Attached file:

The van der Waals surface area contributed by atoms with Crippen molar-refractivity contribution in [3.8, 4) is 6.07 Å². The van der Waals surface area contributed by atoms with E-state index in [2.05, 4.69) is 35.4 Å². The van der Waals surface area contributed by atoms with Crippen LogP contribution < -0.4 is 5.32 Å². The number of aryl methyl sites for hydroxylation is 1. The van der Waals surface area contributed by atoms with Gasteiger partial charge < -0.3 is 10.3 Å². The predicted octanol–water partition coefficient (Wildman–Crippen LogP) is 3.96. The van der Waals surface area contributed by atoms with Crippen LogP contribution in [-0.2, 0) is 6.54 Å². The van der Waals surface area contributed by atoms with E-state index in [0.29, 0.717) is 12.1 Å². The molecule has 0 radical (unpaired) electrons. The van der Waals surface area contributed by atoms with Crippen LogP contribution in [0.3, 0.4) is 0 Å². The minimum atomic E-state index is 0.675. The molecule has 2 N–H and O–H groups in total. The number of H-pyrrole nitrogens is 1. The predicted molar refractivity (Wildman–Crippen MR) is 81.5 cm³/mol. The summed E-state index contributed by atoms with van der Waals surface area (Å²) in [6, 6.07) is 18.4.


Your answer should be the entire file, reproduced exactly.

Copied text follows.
The van der Waals surface area contributed by atoms with Crippen molar-refractivity contribution in [3.8, 4) is 6.07 Å². The van der Waals surface area contributed by atoms with E-state index in [2.05, 4.69) is 35.4 Å². The van der Waals surface area contributed by atoms with Crippen LogP contribution < -0.4 is 5.32 Å². The number of aryl methyl sites for hydroxylation is 1. The van der Waals surface area contributed by atoms with Gasteiger partial charge < -0.3 is 10.3 Å². The predicted octanol–water partition coefficient (Wildman–Crippen LogP) is 3.96. The van der Waals surface area contributed by atoms with Crippen LogP contribution in [-0.2, 0) is 6.54 Å². The van der Waals surface area contributed by atoms with E-state index in [0.29, 0.717) is 12.1 Å². The molecule has 0 radical (unpaired) electrons. The van der Waals surface area contributed by atoms with Crippen LogP contribution in [0.3, 0.4) is 0 Å². The minimum atomic E-state index is 0.675. The molecule has 2 N–H and O–H groups in total. The number of H-pyrrole nitrogens is 1. The predicted molar refractivity (Wildman–Crippen MR) is 81.5 cm³/mol. The summed E-state index contributed by atoms with van der Waals surface area (Å²) in [6, 6.07) is 18.4.